• Born 24 February 1829 - Denmark
  • Deceased 5 January 1917 - Kewaunee, Kewaunee, Wisconsin, USA,aged 87 years old
  • Buried - Kewaunee, Wisconsin, USA


 Spouses and children





Individual Note

Child of Erich Erichsen and Mett Christina Brodersen and husband of Henrietta Caroline L. Groth.

Married on September 5, 1858 in Carlton, Kewaunee County, Wisconsin. Witnesses were Jes Erichsen and Metta Christine Erichsen. Justice of the Peace was Luth Outzen.

Children: Mathias, Louise and Albert

Immigration records on the internet show Hans Erichsen - Country of Origin, Schleswig; Date of Birth, 1829; Port of Entry, New York; Date of Entry, 1854; Date of Filing, July 28, 1855.

John was the proprietor of the Erichsen House in Kewaunee from 1865 until he transferred the property to his son, Mathias. He was also a sporting man for a newspaper article of the times states, January 1869.

Article from The Kewaunee Enterprise newspaper, Wisconsin, dated Friday, September 11, 1908:

Fifty years of married life in Kewaunee County has been the lot of Mr. and Mrs. John Erichsen of this city. Their golden wedding was quietly celebrated at their home on Main street last Saturday by a few intimate friends who spent the evening with them in reminiscent reunion.

Mr. Erichsen was born in North Schleswig, Denmark, in 1829, coming to America in 1854 in his 25th year and settling in the town of Carlton as a farmer. September 5th, 1868, he married Miss Henrietta Groth, daughter of Mr. and Mrs. Martin Groth of Carlton. In 1864 the young couple came to Kewaunee and Mr. Erichsen engaged in lumbering and farming, later taking over the proprietorship from Charles Brandes of the Steamboat House, afterwards known as the Erichsen, which he managed until 1885, when he disposed of his property to his son Matthias. Mr. Erichsen continued, however, to assist about the premises and for forty years or more has been familiar with the traveling public.

Among those present were Mrs. F. Folda, sister of Mr. Erichsen, and Mrs. H. Bartel of Sturgeon Bay, Mrs. Erichsen's sister, Mrs. Louise Conway their daughter and only surviving child. The three grandchildren of the family, Verna, Gilbert and Regina, now living with their mother, Mrs. M. Erichsen in Appleton, were unable to be there.

Mr. and Mrs. Erichsen have a very wide circle of friends who will congratulate them upon their fifty years of happy married life and wish them many returns of their wedding anniversary.

Obituary from The Kewaunee Enterprise newspaper, Wisconsin, dated Friday, January 12, 1917:

John Erichsen, pioneer of this county and one of the oldest hotel men of the state, died at his home in this city on Friday afternoon at the advanced age of 87 years, 10 months, and 12 days.

Mr. Erichsen was born in the city of Tundern, in Schlewsig-Holstein, on the 24th day of February, 1829. At the age of seventeen he enlisted in the service of the Prussian Emperor when the Danish dominion of Schleswig-Holstein was invaded by the Prussian army. He served in the army for two years when peace was declared and he then returned to his native land and engaged in fishing along the coast of Finland.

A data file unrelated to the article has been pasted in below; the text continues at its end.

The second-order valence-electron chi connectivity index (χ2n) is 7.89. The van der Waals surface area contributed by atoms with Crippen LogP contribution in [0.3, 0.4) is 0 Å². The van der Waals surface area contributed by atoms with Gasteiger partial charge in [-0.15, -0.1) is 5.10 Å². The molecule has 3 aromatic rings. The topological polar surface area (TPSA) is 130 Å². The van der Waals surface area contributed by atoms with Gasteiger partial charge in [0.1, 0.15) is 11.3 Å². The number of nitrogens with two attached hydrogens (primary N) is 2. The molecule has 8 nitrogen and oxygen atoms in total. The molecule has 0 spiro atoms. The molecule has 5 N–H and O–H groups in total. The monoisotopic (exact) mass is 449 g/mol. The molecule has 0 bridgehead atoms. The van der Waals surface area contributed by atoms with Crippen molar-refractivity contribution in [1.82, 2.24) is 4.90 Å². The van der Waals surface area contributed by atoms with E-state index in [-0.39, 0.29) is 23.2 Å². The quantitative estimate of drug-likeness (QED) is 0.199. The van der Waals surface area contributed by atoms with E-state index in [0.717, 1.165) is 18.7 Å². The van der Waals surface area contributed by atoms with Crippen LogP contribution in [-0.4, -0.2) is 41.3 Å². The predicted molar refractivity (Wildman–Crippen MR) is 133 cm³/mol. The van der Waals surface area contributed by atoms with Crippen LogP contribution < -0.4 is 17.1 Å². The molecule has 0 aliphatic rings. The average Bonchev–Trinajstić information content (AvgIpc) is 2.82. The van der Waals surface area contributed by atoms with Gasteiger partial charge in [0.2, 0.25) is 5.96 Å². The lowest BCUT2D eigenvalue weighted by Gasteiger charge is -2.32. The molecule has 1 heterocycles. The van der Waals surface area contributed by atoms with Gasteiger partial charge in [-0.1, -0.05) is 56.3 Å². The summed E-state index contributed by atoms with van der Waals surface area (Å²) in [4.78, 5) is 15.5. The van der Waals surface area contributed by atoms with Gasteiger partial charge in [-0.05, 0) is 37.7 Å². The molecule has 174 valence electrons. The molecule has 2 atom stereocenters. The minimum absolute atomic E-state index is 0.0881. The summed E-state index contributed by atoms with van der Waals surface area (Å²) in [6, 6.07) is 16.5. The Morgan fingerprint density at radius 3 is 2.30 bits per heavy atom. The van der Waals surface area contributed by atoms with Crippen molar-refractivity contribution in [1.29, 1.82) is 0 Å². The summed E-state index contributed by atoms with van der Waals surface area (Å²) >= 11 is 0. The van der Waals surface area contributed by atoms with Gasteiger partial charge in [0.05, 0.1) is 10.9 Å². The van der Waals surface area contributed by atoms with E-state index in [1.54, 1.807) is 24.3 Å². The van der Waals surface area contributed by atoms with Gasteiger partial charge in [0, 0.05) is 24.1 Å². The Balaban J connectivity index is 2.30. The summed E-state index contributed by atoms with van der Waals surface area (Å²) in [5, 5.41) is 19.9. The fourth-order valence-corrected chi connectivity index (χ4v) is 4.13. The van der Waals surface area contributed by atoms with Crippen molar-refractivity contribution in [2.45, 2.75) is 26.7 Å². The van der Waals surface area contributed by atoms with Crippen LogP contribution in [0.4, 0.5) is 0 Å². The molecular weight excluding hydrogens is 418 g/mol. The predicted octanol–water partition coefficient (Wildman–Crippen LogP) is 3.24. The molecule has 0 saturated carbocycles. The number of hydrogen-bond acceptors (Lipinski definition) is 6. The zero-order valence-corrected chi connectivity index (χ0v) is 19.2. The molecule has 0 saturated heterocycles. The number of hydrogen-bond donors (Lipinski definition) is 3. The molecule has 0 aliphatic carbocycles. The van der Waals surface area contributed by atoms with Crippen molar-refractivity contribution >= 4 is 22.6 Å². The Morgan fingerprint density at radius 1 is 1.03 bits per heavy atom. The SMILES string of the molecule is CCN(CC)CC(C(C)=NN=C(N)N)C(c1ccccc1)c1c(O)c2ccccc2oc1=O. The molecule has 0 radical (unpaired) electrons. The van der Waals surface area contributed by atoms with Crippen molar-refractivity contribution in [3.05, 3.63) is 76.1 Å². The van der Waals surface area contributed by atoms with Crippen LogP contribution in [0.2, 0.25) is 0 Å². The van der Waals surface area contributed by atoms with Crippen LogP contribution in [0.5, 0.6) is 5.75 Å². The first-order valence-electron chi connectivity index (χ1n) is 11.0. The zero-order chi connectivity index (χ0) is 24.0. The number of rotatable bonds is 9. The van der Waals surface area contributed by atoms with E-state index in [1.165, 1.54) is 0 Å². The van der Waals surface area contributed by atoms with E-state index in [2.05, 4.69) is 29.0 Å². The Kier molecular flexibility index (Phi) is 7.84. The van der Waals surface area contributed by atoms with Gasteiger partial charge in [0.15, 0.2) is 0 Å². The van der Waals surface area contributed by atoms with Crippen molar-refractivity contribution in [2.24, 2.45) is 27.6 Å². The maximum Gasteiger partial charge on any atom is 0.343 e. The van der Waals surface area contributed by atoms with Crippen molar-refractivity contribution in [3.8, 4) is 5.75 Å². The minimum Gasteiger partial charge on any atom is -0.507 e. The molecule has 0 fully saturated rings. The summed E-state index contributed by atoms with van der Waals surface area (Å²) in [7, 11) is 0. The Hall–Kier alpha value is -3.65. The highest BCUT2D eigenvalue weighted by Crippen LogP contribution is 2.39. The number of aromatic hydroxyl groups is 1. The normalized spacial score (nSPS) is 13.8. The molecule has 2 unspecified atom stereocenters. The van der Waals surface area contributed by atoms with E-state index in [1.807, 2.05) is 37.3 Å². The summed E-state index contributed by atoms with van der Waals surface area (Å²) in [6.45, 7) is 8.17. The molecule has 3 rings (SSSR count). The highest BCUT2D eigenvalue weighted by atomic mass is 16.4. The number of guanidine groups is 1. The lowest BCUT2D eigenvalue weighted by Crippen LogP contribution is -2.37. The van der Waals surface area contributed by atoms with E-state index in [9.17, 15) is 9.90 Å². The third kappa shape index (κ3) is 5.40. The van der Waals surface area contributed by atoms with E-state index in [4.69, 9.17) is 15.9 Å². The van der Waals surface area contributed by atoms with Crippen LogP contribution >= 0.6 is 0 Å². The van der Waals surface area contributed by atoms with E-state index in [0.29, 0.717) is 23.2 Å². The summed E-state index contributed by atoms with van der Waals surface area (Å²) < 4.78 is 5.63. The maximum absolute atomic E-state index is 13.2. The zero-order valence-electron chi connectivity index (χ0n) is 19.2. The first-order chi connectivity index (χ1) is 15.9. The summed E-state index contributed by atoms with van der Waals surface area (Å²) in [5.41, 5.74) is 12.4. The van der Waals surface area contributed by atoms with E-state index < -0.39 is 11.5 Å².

Three years later he emigrated to this country, settling at Mishicot. There he was engaged for a time as an apprentice in peeling tan-bark. Not being satisfied with his work he turned farmer and was remarkably successful as a granger.

He lost his farm at the beginning of the Civil War but immediately after removed to Kewaunee and started life anew as host at the Steamboat House, later known as the Erichsen House, located on the present site of the Hotel Karsten, and for more than a quarter of a century, during which he became known to nearly every traveling man who visited this section, he conducted the hostelry. By his careful attention, kindly hospitality and strict integrity his establishment had a reputation second to none along the lake shore.

At the age of 29 Mr. Erichsen was married to Miss Henrietta Groth, a bright and charming lady, and to this union were born five children, only one of whom with his widow survives him---Mrs. Louise Conway of Manitowoc.

Retiring some years ago Mr. Erichsen lived a quiet life at his home here but for several months his health had been failing and the end came on Friday afternoon.

John Erichsen settled at Kewaunee while it was still a sawmill hamlet and has lived here for more than a quarter of a century being closely identified with the history of the city.

He was a man of firm and lasting friendship and was a kindly, courteous and considerate gentleman, and commanded the respect and esteem of all his acquaintances. Above all, he had the moral courage with prompted him in all business matters to do right as he saw it, regardless of criticism or consequences. This honesty of purpose was his guiding star in all his dealings with his fellow men and it seldom led him astray.

Since his retirement from business his life has been calm and serene, and his time has been almost entirely spent with his faithful wife with whom he had passed nearly three score years of wedded life, and he has frequently expressed himself to intimate friends that his work was finished and that he was ready for his departure to the Better Land at the call of the Master.

The funeral was held on Monday afternoon from the late home and was conducted by the local lodge I. O. O. F. of which he had been a member for forty-one years. Interment was in the public cemetery.

  Photos and archival records

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Erich Erichsen 1795-1875 Meta Christina Brodersen 1797-1874

Hans John Erichsen 1829-1917